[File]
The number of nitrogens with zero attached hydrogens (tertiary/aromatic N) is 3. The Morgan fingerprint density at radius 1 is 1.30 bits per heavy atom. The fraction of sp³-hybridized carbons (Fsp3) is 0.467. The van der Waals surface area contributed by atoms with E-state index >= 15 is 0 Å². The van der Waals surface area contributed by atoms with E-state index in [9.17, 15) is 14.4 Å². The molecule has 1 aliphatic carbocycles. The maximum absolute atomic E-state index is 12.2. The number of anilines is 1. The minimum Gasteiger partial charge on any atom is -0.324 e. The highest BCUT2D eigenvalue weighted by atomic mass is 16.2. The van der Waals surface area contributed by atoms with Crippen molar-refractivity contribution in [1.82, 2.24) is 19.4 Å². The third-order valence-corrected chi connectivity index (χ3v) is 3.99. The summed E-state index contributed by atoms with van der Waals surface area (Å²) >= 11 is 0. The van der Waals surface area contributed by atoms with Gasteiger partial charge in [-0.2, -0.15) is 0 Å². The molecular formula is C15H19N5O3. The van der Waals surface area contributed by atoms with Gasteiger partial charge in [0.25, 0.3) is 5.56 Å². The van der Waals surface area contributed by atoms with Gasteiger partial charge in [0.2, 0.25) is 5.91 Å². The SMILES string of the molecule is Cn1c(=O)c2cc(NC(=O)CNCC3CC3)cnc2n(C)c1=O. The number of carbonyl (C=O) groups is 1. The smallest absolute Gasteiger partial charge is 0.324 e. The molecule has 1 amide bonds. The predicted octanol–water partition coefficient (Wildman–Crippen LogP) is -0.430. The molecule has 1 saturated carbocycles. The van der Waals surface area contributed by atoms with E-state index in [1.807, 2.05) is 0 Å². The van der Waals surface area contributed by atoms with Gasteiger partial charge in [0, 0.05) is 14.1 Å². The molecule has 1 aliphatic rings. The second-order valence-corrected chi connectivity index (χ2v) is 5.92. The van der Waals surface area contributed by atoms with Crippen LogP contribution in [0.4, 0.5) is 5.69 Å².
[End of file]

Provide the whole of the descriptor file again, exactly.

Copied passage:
The number of nitrogens with zero attached hydrogens (tertiary/aromatic N) is 3. The Morgan fingerprint density at radius 1 is 1.30 bits per heavy atom. The fraction of sp³-hybridized carbons (Fsp3) is 0.467. The van der Waals surface area contributed by atoms with E-state index >= 15 is 0 Å². The van der Waals surface area contributed by atoms with E-state index in [9.17, 15) is 14.4 Å². The molecule has 1 aliphatic carbocycles. The maximum absolute atomic E-state index is 12.2. The number of anilines is 1. The minimum Gasteiger partial charge on any atom is -0.324 e. The highest BCUT2D eigenvalue weighted by atomic mass is 16.2. The van der Waals surface area contributed by atoms with Crippen molar-refractivity contribution in [1.82, 2.24) is 19.4 Å². The third-order valence-corrected chi connectivity index (χ3v) is 3.99. The summed E-state index contributed by atoms with van der Waals surface area (Å²) >= 11 is 0. The van der Waals surface area contributed by atoms with Gasteiger partial charge in [-0.2, -0.15) is 0 Å². The molecular formula is C15H19N5O3. The van der Waals surface area contributed by atoms with Gasteiger partial charge in [0.25, 0.3) is 5.56 Å². The van der Waals surface area contributed by atoms with Gasteiger partial charge in [0.2, 0.25) is 5.91 Å². The SMILES string of the molecule is Cn1c(=O)c2cc(NC(=O)CNCC3CC3)cnc2n(C)c1=O. The number of carbonyl (C=O) groups is 1. The smallest absolute Gasteiger partial charge is 0.324 e. The molecule has 1 amide bonds. The predicted octanol–water partition coefficient (Wildman–Crippen LogP) is -0.430. The molecule has 1 saturated carbocycles. The van der Waals surface area contributed by atoms with E-state index in [1.807, 2.05) is 0 Å². The van der Waals surface area contributed by atoms with Gasteiger partial charge in [0, 0.05) is 14.1 Å². The molecule has 1 aliphatic rings. The second-order valence-corrected chi connectivity index (χ2v) is 5.92. The van der Waals surface area contributed by atoms with Crippen LogP contribution in [0.4, 0.5) is 5.69 Å².